Red-Tails In Love: A Wildlife Drama In Central Park
In Marie Winn's Red-Tails in Love, dedicated birders obsess over a hawk's love life. Predictably, eggs become elements of the unfolding plot. So do flying lessons. But Winn's tale has a twist: these particular raptors often eviscerate their prey — mostly pigeons and rats — on Woody Allen's penthouse patio. The biophobic comedian-director once wrote, "I am two with nature." Now he must clean up entrails.
This book covers several years, as a red-tailed hawk dubbed Pale Male (Smithsonian, November 1995) finds a mate, loses her, finds another, and then... It is a finale that cries out for violins. En route, you cheer on Pale Male and his mates as they struggle to become the first red-tailed hawks to raise young on a building amid Manhattan's honking and fumes.
But this book is also about Central Park's fields, woodlands, ponds, lamp-lined walkways, stone bridges, joggers, Roller-bladers, drug addicts, nannies, dog walkers, soccer players, and the surrounding high-rises. And the book is about the Regulars, a loose band of New Yorkers who make dawn park stops, some of them before work, for a spot of birding.
Bird-watching in Central Park sounds quixotic. But Winn tells us that the 843 acres of mid-Manhattan greenery is actually a birding hot spot. Since 1886, identified bird species in the park have doubled, in 1996 hitting 275, putting it on a list of the 14 best birding spots in the United States, along with Yosemite and the Everglades. Frederick Law Olmsted designed Central Park, says Winn, as a place where urbanites could "enjoy the illusion of wilderness without any of its inconveniences or dangers." But now, with budgets skimpy, the peacocks and rhododendrons are gone and Central Park is turning shaggy. Raccoons and woodchucks and cottontails have moved in. So have butterflies, dragonflies, crickets, turtles and frogs. And the park attracts enough birds to give springtime migration watchers "warbler neck" from gazing upward through binoculars. These days, says Winn, "the binocular band easily outnumbers the criminals in Central Park — at least on a fine day in May." And, she says of Olmsted's ersatz wilderness, "the former fake has begun to turn into the real thing."
Pale Male showed up in Central Park during Winn's first year as a Regular. Winn was not one of the group's Big Guns, or expert birders. She was a duffer. But she was soon making entries in the Register, where the park's birders note interesting sightings, often referencing the number of the nearest lamppost to guide others to the bird. One day, in the Register, a birder noted sighting a young male red-tailed hawk "eating a rat and also swooping a foot above shoveler ducks on the lake." Because this male was oddly pale, he was identifiable as an individual. Soon the birders were snooping on Pale Male's romances, cheering each aerial tryst. Of course, the Regulars had other concerns. There was, for instance, the cutting down of the old tree where Baltimore orioles were nesting. One outraged Regular called the park's horticulture director from her office at Chase Bank, which led to a new park policy: look before you saw. There was the titmouse that was spotted plucking fur for its nest from an obliging raccoon's rump. There was the stampede to see the migrating loon that chose the park's reservoir for a rest stop. There was the sunrise-to-sunset vigil to observe the park's first nesting green herons. But the biggest deal was the red-tailed hawks, nesting on a high ledge of the Fifth Avenue building next to Woody Allen's. Window washers worried the Regulars. They implored Mary Tyler Moore, one of the building's residents, to help keep the workers away from the nest. They fretted when the Disney movie Pocahontas premiered in Central Park, fearing the amplified noise and lights and hoopla would discomfit the hawk family. They set up a telescope on the sidewalk so passersby could view the nesting hawks, by now celebrities. Among the viewers was the actress Glenn Close, who declared, "It's a miracle," the third to make that particular pronouncement. A tourist from Marseilles simply cried, "Incroyable!"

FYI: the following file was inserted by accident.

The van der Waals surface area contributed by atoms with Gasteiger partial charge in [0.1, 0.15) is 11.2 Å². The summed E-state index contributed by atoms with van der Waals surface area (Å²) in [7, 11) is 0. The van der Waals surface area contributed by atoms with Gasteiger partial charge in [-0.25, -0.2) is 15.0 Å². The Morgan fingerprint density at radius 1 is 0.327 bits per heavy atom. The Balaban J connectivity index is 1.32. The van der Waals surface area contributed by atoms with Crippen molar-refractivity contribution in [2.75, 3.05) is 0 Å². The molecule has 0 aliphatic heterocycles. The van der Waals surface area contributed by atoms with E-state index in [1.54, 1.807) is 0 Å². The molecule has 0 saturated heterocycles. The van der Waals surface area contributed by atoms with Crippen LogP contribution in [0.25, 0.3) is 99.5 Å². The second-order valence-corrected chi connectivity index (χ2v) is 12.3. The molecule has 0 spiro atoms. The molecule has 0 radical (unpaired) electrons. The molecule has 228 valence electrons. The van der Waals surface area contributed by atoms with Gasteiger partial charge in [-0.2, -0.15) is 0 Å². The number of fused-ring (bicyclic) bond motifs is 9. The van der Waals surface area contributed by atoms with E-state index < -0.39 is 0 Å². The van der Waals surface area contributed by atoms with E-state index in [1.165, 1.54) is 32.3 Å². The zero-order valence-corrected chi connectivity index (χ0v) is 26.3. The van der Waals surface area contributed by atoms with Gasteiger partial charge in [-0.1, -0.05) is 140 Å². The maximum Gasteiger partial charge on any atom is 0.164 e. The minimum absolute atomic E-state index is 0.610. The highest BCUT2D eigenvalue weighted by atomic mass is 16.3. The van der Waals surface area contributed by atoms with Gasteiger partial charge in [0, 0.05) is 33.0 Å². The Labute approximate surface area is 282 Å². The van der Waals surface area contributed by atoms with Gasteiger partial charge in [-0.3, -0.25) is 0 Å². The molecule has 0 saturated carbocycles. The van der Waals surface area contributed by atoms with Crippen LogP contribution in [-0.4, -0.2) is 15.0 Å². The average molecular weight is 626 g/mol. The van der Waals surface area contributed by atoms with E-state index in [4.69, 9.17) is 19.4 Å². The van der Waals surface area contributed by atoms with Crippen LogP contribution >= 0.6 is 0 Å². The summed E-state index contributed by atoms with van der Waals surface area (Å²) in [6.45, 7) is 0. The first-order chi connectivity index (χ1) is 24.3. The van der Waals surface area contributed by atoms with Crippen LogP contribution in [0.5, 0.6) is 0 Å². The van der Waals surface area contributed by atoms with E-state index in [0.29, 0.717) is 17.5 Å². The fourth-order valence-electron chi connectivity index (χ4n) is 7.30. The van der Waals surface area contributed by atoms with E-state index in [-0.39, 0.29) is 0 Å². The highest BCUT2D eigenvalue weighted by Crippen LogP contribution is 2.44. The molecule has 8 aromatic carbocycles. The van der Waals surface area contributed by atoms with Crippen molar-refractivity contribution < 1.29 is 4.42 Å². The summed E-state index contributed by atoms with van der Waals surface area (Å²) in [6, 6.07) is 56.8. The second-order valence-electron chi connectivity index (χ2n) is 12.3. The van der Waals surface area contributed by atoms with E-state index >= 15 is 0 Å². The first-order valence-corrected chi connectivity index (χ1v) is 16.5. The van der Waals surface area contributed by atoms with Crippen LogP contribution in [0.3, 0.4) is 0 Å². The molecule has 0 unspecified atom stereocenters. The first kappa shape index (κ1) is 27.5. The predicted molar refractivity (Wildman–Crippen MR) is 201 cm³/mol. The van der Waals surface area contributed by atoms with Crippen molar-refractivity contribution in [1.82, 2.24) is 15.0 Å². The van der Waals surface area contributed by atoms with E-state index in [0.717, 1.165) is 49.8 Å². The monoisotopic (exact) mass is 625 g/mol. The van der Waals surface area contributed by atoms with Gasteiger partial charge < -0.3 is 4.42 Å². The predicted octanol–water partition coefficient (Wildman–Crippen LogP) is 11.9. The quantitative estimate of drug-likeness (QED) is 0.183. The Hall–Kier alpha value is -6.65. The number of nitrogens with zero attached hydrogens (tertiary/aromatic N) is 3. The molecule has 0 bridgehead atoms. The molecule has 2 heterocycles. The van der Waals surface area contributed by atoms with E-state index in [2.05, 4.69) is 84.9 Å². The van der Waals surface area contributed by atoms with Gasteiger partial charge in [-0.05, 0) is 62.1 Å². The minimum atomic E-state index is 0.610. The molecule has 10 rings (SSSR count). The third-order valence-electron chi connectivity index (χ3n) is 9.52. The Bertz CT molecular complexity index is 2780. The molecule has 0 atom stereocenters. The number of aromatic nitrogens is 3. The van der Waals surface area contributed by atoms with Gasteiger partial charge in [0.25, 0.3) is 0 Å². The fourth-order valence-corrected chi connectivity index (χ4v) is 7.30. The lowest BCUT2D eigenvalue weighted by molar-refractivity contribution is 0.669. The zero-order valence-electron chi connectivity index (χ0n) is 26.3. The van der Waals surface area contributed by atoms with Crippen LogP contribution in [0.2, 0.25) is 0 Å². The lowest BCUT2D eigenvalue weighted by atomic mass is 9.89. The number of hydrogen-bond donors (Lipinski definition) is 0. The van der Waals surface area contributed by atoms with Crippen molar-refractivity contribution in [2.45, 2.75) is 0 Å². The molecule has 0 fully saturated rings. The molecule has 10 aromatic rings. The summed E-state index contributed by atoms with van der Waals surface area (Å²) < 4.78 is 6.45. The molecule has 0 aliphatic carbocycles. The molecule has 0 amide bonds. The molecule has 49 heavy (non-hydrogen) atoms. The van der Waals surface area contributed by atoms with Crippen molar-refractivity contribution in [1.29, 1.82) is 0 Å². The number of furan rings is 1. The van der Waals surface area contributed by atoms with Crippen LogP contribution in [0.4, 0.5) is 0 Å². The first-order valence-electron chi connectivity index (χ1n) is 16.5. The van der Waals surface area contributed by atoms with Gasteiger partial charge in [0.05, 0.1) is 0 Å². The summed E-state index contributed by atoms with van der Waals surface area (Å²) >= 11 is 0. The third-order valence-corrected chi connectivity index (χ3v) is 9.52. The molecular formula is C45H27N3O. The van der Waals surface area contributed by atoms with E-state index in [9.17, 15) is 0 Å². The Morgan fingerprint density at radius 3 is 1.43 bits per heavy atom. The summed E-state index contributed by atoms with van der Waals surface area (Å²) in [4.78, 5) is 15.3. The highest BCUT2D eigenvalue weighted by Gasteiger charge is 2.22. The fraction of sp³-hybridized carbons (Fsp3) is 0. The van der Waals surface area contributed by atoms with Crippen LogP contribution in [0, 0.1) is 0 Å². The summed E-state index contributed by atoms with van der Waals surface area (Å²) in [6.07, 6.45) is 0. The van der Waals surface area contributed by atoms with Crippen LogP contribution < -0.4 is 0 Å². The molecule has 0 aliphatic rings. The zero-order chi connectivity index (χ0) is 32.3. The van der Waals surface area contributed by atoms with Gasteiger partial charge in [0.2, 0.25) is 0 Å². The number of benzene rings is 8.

Between the lines, this melodrama about nesting hawks is really about how wildness persists, even amid concrete and glass and jackhammering. It is about a tough town's politesse, giving the winged newcomers space, not getting in their face. And so it is a hopeful book. We learn that even urban sophisticates will trudge into the park in midwinter to put out seeds and suet. As one Regular said of the hawks, "Aren't we lucky to see this?"
Based in Vermont, Richard Wolkomir is a frequent Smithsonian contributor.